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  1. #1

    Profitability for Developers of VR

    One of the main issues developers are seeing with creating content for VR is the lack of profitability. There simply is not enough of a consumer base yet for developers to make enough money to offset their costs creating VR games and apps.

    There was a good article on Venturebeat about this:
    http://venturebeat.com/2016/12/09/vr...economics/amp/

    It's kinda like the Chicken or the Egg scenario. What comes first, the profit or the big time developers? I can't see profit coming first, so it will be up to several large developers to take losses perhaps for a couple years before they see profits. It's up to companies like Facebook, HTC and Sony to invest into the development of content, realizing it will help them sell headsets. At the same time though, companies can only take losses for so long before they are run dry.

    So when do you think profitability in general will come to the VR space?

  2. #2
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    When VR becomes cheaper. I have a couple of friends who are interested but think the Vive costs too much. I'd love to do some multiplayer with them though.
    Medical Physics student, Programmer, VR Enthusiast

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  3. #3
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    Well, there are already some games which are profitable. The trick is to be one of those game developers, at least until the market gets larger. We should see a 150-200% increase in the number of headsets in the hands of consumers by the end of 2017. That should be the tipping point in my opinion. I'm predicting some big name experiences, films and games by the end of 2017 as well.

  4. #4
    Quote Originally Posted by RJ88 View Post
    We should see a 150-200% increase in the number of headsets in the hands of consumers by the end of 2017. That should be the tipping point in my opinion.
    How do you think that's going to happen RJ88? Prices dropping that much? people just giving in and dropping cash on the headsets?

  5. #5
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    I think RJ88 is right, and some of the predictions are in line with that.


    LaughingReaper - we should see some price drops, a greater number of headsets on the second market, an increase the HMD space in general, as well as more compelling reasons to purchase a device. Particularly the lower end devices are where there should be growth. Once all Android devices can run google's VR, or at least say Nexus 6 forward we'll see a lot more of a paying market.


    I think once we have a bigger install base we'll see some porting done by someone like an EA or Ubi, that will do well because there's so little big name content, and will turn into more games being invested in, and I'd say by 2019 it should be lively. We might not have a world first, VR only AAA, but you'll find that "Call of Duty 38: Stars of Battlefield 1 Titan Ancients" will have a solid VR mode for the pvp.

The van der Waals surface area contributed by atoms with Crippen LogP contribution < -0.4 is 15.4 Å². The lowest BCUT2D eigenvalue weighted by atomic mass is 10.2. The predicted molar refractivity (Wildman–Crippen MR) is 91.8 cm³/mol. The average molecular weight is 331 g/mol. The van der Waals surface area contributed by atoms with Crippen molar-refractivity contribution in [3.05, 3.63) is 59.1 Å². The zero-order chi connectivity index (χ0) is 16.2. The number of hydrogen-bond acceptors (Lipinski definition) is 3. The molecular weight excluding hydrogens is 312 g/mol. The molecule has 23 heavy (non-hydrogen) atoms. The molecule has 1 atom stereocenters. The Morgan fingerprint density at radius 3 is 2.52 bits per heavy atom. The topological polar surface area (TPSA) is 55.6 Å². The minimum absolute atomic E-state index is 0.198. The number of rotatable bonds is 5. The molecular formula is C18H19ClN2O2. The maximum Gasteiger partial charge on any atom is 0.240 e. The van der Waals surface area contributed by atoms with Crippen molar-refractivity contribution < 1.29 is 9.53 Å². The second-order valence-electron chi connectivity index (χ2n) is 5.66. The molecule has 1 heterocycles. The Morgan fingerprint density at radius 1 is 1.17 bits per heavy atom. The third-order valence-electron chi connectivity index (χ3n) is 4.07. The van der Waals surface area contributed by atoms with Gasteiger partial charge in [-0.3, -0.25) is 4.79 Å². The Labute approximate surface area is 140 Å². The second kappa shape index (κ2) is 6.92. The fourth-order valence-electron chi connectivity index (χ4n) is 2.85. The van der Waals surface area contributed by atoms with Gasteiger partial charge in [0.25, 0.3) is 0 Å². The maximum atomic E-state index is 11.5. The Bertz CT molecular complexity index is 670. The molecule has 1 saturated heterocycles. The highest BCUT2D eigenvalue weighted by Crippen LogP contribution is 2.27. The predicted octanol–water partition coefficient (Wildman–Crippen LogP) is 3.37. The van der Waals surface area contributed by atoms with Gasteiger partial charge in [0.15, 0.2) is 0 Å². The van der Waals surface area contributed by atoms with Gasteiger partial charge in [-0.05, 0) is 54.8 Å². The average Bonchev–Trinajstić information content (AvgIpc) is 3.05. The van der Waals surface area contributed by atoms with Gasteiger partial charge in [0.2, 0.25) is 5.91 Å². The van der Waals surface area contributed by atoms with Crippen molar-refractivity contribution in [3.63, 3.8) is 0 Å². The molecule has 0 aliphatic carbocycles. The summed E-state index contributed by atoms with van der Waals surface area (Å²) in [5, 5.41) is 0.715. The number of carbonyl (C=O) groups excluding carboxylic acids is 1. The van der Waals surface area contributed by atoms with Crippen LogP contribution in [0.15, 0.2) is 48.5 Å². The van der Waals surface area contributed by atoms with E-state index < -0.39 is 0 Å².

6. #6
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    Right now many developers are in a wait and see phase. They need to see where the market goes, what types of games and apps people are going for, and what the easiest way to profit will be. I think in a year or so if VR is still going strong we will see a huge influx of new developers jump on board, including some big name devs we've all be waiting to see.

  7. #7
    Junior Member Rakku's Avatar
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    The main headsets like Vive and Rift are simply too expensive to become mainstream consumer products. You cannot ask your average consumer to spend such money. PlaystationVr is certainly in a better price range, and they deserve to do well from it.

    Graeme

  8. #8
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    Quote Originally Posted by Rakku View Post
    The main headsets like Vive and Rift are simply too expensive to become mainstream consumer products. You cannot ask your average consumer to spend such money. PlaystationVr is certainly in a better price range, and they deserve to do well from it.

    Graeme
    There is always a certain portion of the market willing to pay, and that will vary depending on how interesting or useful it is. Most of my friends have at some point spent at least $1000 on a tv. A lot of us will have a phone that is rarely ever more than 2yrs old, and except for that the cost is hidden sometimes, it means we are replacing a $600-900 piece of hardware every couple of years. Some people spends 1000s on golf clubs and golf memberships, and the list goes on. None of these are really niche either.

    That said, lower price means more buyers of course. I think $500 is more than reasonable for a HMD with controllers, tracking, software etc, as long as it has the latest and best possible tech for the time. Even at around$700, not too bad. The bigger issue is that you need a beefy computer, but those are already coming down in price a lot. PSVR is great in that if you own a PS4, you don't have to worry about that, but then you are stuck with pretty inferior hardware, and it is only really a big help to people that already own one.
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